Officials of the Halal Certification Agency in Kyrgyzstan defer to the Halal Industry Association (H.I.A.) in Kazakhstan, from whom they received accreditation. Kazakhstan was among the first post-Soviet countries to develop halal-compliant government standards in tourism and food production industries in 2007. The process was particularly supported by the upper echelon state officials, as the country prepared to host the 2011 Asian Winter Games with athletes from Iran, Malaysia, Qatar, and Singapore constituting the core group. Such steps—calculating the utility that can be gained from halal compliance, implementing relevant standards and streamlining national legislation accordingly—can all be seen as manifestations of the upper-echelon state officials and their vision that integration into the global Islamic economy is a forward-looking socio-economic project.
The H.I.A. enjoys considerable political clout. Support for the establishment of halal-certification in the country came directly from the chairman of the ruling party “Nurotan” (who also happens to be the nephew of Kazakhstan’s President). Speaking enthusiastically of the administrative support that his organization enjoys, Marat Sarsenbaev, the director of the Kazakhstani Halal Industry Association, highlighted that their authority cannot be disputed by religious jurists or mosques who might also want to start issuing halal certificates:
"Our organization was created ten years ago, and we have been registered with the Ministry of Justice. Thanks to our efforts there, our government standards involve halal standards as well, and we have the copyright to the standards related to production, storage and transportation of halal goods."
As evident from the quote, Marat Sarsenbaev draws clear boundaries between religious authorities and his organization, and positions the HIA as the legitimate governing body within the market. Beyond the six hundred companies certified by the H.I.A. within the country, producers from Russia, Belarus, and even Turkey have reportedly gone through their certification.
Figure 1: Valuation Circuits in Practice
Officials of the Halal Industry Association in Kazakhstan are part of the Eurasian Union of Standardization and Halal Certification, which was established as an alliance between Kazakhstan, Russia, and Belarus in 2012. As a result of this partnership with the religious authorities and independent halal certifiers in the post-Soviet region, H.I.A. representatives signed an agreement for the mutual recognition of certificates issued by the respective certification agencies in these three countries. This agreement enables halal producers from within this union to export their commodities into Kazakhstani markets without another round of certification, and similarly assists producers from Kazakhstan seeking to export their goods into Russian and Belarusian markets.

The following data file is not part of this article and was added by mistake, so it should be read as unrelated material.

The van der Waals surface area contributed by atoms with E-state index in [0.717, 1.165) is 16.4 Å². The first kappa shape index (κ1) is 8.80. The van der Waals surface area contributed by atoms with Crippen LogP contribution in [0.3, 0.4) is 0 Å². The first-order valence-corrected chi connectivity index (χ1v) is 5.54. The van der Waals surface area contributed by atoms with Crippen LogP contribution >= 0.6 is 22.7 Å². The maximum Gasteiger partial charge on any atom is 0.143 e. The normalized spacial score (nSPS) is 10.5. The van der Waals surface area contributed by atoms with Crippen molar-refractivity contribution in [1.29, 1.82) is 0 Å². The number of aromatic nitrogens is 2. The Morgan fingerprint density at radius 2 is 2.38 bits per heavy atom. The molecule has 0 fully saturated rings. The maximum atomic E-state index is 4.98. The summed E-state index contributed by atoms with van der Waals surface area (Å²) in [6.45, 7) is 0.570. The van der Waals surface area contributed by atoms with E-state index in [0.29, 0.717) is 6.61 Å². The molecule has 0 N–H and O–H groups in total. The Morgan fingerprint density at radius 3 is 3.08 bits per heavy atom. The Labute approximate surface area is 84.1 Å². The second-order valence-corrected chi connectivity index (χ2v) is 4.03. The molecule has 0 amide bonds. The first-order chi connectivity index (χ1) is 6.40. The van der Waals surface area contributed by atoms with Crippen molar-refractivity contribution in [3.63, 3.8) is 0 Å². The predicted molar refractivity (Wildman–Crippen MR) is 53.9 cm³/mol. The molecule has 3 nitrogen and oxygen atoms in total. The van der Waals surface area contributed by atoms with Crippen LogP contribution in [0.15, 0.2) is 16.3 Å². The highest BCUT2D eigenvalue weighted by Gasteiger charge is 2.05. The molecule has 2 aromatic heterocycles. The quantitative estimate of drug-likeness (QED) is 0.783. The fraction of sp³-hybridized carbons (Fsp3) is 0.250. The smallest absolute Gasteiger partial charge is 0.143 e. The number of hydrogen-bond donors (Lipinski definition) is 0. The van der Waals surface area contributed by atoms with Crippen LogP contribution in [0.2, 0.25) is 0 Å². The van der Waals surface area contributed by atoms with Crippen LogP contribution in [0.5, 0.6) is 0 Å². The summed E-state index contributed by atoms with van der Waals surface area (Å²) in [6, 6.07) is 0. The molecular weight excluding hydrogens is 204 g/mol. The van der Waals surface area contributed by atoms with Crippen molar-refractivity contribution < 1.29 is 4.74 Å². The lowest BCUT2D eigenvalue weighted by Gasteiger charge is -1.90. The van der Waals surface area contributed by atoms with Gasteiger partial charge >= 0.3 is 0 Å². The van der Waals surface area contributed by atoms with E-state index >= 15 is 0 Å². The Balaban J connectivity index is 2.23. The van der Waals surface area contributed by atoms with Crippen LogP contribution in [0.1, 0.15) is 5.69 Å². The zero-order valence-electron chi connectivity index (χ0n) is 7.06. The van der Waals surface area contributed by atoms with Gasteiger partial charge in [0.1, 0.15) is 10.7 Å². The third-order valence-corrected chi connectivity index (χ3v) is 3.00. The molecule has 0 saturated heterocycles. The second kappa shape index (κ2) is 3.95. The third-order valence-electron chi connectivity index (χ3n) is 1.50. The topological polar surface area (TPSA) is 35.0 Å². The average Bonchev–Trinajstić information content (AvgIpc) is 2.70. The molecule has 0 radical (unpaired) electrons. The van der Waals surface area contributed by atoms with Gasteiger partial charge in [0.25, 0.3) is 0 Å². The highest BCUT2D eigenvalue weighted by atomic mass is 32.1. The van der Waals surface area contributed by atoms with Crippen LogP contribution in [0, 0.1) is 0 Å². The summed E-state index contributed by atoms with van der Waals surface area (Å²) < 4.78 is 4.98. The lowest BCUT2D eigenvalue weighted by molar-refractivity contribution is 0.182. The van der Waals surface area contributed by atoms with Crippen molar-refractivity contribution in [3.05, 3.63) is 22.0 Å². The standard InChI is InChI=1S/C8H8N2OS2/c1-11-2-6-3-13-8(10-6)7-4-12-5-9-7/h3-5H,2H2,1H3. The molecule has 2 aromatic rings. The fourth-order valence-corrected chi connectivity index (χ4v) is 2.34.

Halal Certifiers in Malaysia
The H.I.A. representatives defer to the authority of the International Halal Integrity Alliance (I.H.I. Alliance) based in Kuala Lumpur, Malaysia, from whom they, in turn, received their accreditation. The I.H.I. Alliance was formed as a result of a resolution passed at the World Halal Forum in May 2006, signed by over 30 countries interested in the development of the global halal industry chain. The I.H.I. Alliance was a response to the “absence of a credible reference center for information [that] has resulted in industries and consumers being bombarded with various interpretations of the meaning and application of halal, which often contradict each other.”
The growth of halal regulation in Malaysia has been primarily driven by the Malaysian state. Although other Southeast Asian countries, such as Singapore and Indonesia, have also entered the race to become international centers for halal certification, Malaysia has by far out-competed them. As Fischer argues, Malaysian leaders aimed to turn the country into a global hub of halal production, trade and regulation, and therefore “intensified regulation and scientification of halal.” Malaysia was able to export these standards abroad through world-wide halal forums, trade fairs, and the bureaucratization of procedures. As a result, Malaysia’s MS 1500 standards (covering the production, preparation, handling, and storage of halal food) and MS 2200 standards (covering consumer goods for cosmetic use and personal care) have become international benchmarks for halal certifiers.